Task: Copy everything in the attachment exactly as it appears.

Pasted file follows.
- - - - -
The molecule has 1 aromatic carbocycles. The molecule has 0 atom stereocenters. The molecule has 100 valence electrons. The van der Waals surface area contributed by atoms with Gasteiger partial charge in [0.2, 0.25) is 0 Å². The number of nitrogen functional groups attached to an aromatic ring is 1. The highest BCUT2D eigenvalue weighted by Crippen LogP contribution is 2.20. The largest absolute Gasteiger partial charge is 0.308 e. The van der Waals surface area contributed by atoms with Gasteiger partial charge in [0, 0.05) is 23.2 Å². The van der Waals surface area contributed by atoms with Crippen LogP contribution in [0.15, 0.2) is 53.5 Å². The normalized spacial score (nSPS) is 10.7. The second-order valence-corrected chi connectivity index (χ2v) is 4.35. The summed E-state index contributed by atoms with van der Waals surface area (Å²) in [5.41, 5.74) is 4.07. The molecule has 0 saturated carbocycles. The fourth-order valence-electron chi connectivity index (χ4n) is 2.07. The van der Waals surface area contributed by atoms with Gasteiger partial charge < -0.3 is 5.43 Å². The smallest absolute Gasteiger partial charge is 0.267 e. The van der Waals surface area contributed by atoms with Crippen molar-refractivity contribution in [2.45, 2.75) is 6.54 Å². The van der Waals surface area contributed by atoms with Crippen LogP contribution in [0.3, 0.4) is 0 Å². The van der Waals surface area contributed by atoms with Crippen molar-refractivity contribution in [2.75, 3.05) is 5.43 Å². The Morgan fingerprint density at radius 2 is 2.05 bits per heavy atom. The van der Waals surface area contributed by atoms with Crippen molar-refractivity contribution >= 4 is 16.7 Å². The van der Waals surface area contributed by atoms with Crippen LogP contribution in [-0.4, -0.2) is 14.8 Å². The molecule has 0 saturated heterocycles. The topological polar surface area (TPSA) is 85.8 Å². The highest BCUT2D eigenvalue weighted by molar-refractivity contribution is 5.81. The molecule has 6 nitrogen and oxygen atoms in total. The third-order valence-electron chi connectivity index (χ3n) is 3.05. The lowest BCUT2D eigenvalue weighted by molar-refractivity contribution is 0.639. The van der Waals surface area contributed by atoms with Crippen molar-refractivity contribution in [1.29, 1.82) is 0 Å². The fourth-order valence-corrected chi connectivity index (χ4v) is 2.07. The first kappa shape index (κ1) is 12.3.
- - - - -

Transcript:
The molecule has 1 aromatic carbocycles. The molecule has 0 atom stereocenters. The molecule has 100 valence electrons. The van der Waals surface area contributed by atoms with Gasteiger partial charge in [0.2, 0.25) is 0 Å². The number of nitrogen functional groups attached to an aromatic ring is 1. The highest BCUT2D eigenvalue weighted by Crippen LogP contribution is 2.20. The largest absolute Gasteiger partial charge is 0.308 e. The van der Waals surface area contributed by atoms with Gasteiger partial charge in [0, 0.05) is 23.2 Å². The van der Waals surface area contributed by atoms with Crippen LogP contribution in [0.15, 0.2) is 53.5 Å². The normalized spacial score (nSPS) is 10.7. The second-order valence-corrected chi connectivity index (χ2v) is 4.35. The summed E-state index contributed by atoms with van der Waals surface area (Å²) in [5.41, 5.74) is 4.07. The molecule has 0 saturated carbocycles. The fourth-order valence-electron chi connectivity index (χ4n) is 2.07. The van der Waals surface area contributed by atoms with Gasteiger partial charge < -0.3 is 5.43 Å². The smallest absolute Gasteiger partial charge is 0.267 e. The van der Waals surface area contributed by atoms with Crippen molar-refractivity contribution in [2.45, 2.75) is 6.54 Å². The van der Waals surface area contributed by atoms with Crippen LogP contribution in [0.3, 0.4) is 0 Å². The van der Waals surface area contributed by atoms with Crippen molar-refractivity contribution in [2.75, 3.05) is 5.43 Å². The Morgan fingerprint density at radius 2 is 2.05 bits per heavy atom. The van der Waals surface area contributed by atoms with Crippen molar-refractivity contribution >= 4 is 16.7 Å². The van der Waals surface area contributed by atoms with Crippen LogP contribution in [-0.4, -0.2) is 14.8 Å². The molecule has 0 saturated heterocycles. The topological polar surface area (TPSA) is 85.8 Å². The highest BCUT2D eigenvalue weighted by molar-refractivity contribution is 5.81. The molecule has 6 nitrogen and oxygen atoms in total. The third-order valence-electron chi connectivity index (χ3n) is 3.05. The lowest BCUT2D eigenvalue weighted by molar-refractivity contribution is 0.639. The van der Waals surface area contributed by atoms with Crippen molar-refractivity contribution in [1.29, 1.82) is 0 Å². The fourth-order valence-corrected chi connectivity index (χ4v) is 2.07. The first kappa shape index (κ1) is 12.3.